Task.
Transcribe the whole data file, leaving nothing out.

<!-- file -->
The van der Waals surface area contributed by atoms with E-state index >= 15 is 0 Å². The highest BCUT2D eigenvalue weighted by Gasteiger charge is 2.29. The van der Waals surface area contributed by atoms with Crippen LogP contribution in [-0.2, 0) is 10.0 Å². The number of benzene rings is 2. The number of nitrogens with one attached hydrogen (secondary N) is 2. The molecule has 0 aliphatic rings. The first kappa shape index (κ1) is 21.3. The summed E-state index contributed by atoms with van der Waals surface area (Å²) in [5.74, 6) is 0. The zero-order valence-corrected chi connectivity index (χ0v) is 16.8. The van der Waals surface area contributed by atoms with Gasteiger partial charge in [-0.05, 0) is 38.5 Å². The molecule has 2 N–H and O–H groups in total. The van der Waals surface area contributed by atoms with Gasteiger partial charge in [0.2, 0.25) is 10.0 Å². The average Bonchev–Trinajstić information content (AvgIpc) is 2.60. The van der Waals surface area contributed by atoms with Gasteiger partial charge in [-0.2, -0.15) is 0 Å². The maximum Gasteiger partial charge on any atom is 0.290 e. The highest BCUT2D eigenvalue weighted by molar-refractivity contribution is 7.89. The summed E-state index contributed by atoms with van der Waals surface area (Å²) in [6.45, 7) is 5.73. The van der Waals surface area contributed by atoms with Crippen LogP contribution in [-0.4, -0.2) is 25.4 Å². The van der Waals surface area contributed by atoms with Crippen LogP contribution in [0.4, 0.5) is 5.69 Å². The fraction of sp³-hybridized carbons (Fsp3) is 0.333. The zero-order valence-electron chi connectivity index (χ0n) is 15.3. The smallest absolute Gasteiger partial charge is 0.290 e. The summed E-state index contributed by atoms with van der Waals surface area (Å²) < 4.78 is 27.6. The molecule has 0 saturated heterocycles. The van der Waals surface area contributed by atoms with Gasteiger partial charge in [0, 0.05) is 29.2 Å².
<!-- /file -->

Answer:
The van der Waals surface area contributed by atoms with E-state index >= 15 is 0 Å². The highest BCUT2D eigenvalue weighted by Gasteiger charge is 2.29. The van der Waals surface area contributed by atoms with Crippen LogP contribution in [-0.2, 0) is 10.0 Å². The number of benzene rings is 2. The number of nitrogens with one attached hydrogen (secondary N) is 2. The molecule has 0 aliphatic rings. The first kappa shape index (κ1) is 21.3. The summed E-state index contributed by atoms with van der Waals surface area (Å²) in [5.74, 6) is 0. The zero-order valence-corrected chi connectivity index (χ0v) is 16.8. The van der Waals surface area contributed by atoms with Gasteiger partial charge in [-0.05, 0) is 38.5 Å². The molecule has 2 N–H and O–H groups in total. The van der Waals surface area contributed by atoms with Gasteiger partial charge in [0.2, 0.25) is 10.0 Å². The average Bonchev–Trinajstić information content (AvgIpc) is 2.60. The van der Waals surface area contributed by atoms with Gasteiger partial charge in [-0.2, -0.15) is 0 Å². The maximum Gasteiger partial charge on any atom is 0.290 e. The highest BCUT2D eigenvalue weighted by molar-refractivity contribution is 7.89. The summed E-state index contributed by atoms with van der Waals surface area (Å²) in [6.45, 7) is 5.73. The van der Waals surface area contributed by atoms with Crippen LogP contribution in [-0.4, -0.2) is 25.4 Å². The van der Waals surface area contributed by atoms with Crippen LogP contribution in [0.4, 0.5) is 5.69 Å². The fraction of sp³-hybridized carbons (Fsp3) is 0.333. The zero-order valence-electron chi connectivity index (χ0n) is 15.3. The smallest absolute Gasteiger partial charge is 0.290 e. The summed E-state index contributed by atoms with van der Waals surface area (Å²) < 4.78 is 27.6. The molecule has 0 saturated heterocycles. The van der Waals surface area contributed by atoms with Gasteiger partial charge in [0, 0.05) is 29.2 Å².